Patricia JacobyBy Patricia Jacoby,
Senior Editor, Marketing,
Frost & Sullivan

 

 

 

Introduction

On January 27, 2021, hosts Julian Velazquez, Innovation Center Leader and Nick Pugliano, New Business Development and CAE Leader, guided over sixty Growth Innovation and Leadership Council members, designees and guests through the first Virtual DuPont Silicon Valley Technology and Innovation Center tour.

Currently open in a restricted capacity, the Center is “a dynamic hub where visitors can explore cutting-edge technical applications in consumer electronics, EV/HEV/autonomous vehicles, 5G technologies, wearables, smart materials, and more.” The space is co-located in the DuPont Silicon Valley Technology Center (SVTC) in Sunnyvale, California and consists of an Application Center as well as office and meeting spaces.

The Center operates as a business unit within DuPont and is geared towards miniaturized electronic components. It is well-situated in the Bay area data and telecommunications community, especially as a primary Center goal is to drive high-speed data exploration. Accessing the mind of the engineer to create an environment where entrepreneurs of all kinds can mix and match ideas and create innovative solutions to challenging problems in hardware development” is another stated goal.

The Center combines business development with application labs, and is focused on materials development and solving for system level challenges. Collaboration is a guiding principle as is rapid prototype ideation.

Product Portfolio

As detailed below, Innovation Center product portfolio focuses on 3 main businesses:

  1. Electronics and Imaging
  2. Transportation and Advanced Polymers
  3. Safety and Construction

portfolio

Application Labs

Ten applications engineering laboratories are an integral part of the Innovation Center. All are equipped with fabrication equipment that enables rapid design and prototyping. As the Center’s site states: “The Labs are equipped to fit many Silicon Valley tech sectors’ needs, including rigid and flexible circuitry, next-generation displays, thermal management and printed electronics.”

As Julian Velazquez stated, the Center is a place to learn about DuPont and materials workshops; all of the labs are centered on materials, integration and ideation. The labs offer characterization instruments that support radio frequency and signal integrity, and mechanical, electrical, thermal, optical, and reliability applications.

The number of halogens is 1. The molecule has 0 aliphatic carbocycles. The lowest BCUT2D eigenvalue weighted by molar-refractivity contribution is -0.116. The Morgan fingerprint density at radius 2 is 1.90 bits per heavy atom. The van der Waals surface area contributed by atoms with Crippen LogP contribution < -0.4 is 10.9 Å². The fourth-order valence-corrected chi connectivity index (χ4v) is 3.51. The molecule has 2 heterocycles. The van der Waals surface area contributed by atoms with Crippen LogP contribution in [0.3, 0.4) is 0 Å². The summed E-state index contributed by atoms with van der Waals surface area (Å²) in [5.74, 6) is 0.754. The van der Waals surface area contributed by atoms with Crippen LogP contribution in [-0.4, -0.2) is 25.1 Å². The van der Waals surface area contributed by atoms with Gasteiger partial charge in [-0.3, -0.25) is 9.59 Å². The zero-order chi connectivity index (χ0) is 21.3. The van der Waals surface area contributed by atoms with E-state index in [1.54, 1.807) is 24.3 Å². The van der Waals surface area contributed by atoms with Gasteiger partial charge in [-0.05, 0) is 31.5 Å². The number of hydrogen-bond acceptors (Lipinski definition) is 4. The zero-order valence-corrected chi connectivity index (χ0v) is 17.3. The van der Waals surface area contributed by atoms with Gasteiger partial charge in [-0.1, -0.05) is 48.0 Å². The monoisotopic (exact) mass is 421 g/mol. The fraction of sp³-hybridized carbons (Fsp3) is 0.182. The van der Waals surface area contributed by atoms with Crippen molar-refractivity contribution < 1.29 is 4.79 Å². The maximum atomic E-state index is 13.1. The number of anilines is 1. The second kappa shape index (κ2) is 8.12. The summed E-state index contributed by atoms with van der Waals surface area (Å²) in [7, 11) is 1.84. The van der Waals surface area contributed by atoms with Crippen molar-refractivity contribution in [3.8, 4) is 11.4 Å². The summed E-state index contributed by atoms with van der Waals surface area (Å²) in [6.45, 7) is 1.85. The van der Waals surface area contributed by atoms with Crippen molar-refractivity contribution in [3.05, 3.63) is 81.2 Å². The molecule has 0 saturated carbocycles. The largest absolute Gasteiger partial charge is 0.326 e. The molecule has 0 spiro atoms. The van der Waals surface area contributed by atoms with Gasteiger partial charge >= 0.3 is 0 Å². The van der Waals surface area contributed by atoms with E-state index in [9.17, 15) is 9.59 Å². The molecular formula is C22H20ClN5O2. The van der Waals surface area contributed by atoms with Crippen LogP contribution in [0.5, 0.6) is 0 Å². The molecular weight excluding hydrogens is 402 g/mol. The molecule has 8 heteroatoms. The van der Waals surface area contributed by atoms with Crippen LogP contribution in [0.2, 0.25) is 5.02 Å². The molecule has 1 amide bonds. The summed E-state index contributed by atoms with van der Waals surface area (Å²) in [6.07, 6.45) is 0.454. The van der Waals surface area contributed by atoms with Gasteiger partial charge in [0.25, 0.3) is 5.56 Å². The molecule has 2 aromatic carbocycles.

As the Virtual Tour continued, Julian highlighted a few of his favorite labs. The first was the Characterization Lab, which examines characteristics of materials DuPont uses, and tests them for other possible applications. Julian discussed equipment that shows how materials react when exposed to water, further explaining that nature often provides inspiration for material design. An example of this can be found in examining the way flower petals shed water and then creating similar capabilities in a man-made material product. To do this, scientists and engineers used high-resolution optics and precise positioning to measure the contact angle where liquids meet solid.

application-labs

The DuPont Reliability Lab tests reactions of materials and examines how they function through exercises like pulling material apart to see how durable it is. The Center is also home to a Radio Frequency (RF) Lab where engineers and visitors can study how materials react to RF capabilities.  For instance, engineers and visitors can determine how materials react to different frequency waves and how they function; or how materials interfere differently with signal transmissions. Many of these experiments have or will lead to essential innovations.

As the presentation wrapped up and transitioned to a Q&A period, Richard Sear commented on how invaluable the glimpse into the Innovation Center was. He reminded Council members that Nurturing an Innovation Culture is one of the Critical Issues for study in 2021; making the Virtual Tour especially relevant. The Virtual Innovation Center tour and brief video included fascinating and very applicable take-aways for members.

Highlights of the member questions and answers fielded by Julian Velazquez, Innovation Center Leader and Nick Pugliano, New Business Development and CAE Leader can be found below:

Q&A

 Does your company expect an ROI from the Center?

The Center is more about collaboration, sharing credit and tracking “design wins.” They take a big picture approach and focus on hyper-connected teamwork, working on problems together and growth overall.

Water (clean, or lack of) is a global problem. Do you work on water filtration and treatment issues?

Water is a big focus for DuPont and they are working on water sustainability and other related issues.

What is the innovation process at the Center like?

There are multiple innovation processes. Overall, we focus on open innovation. The Center is designed to facilitate innovation led by industry leaders, partners and others. We seek to encourage connections, discoveries and creativity.

We also host workshops and encourage others to work with our on-site experts.

Another focus is on digital experimentation, i.e. digital transformation projects. We are building digital libraries too.

How is the Innovation Center organized?

Approximately 85% of the projects come from the Silicon Valley area; the remaining 15% are global.

What is your dream for the Innovation Center? Right now ? 5-10 years out?

We would like to be able to quickly make digital prototypes and continue to extend innovation to the rest of DuPont. We want to continue to follow “the art of the possible,” to demonstrate and learn about the miniaturization process every day, and to stay relevant to customers.

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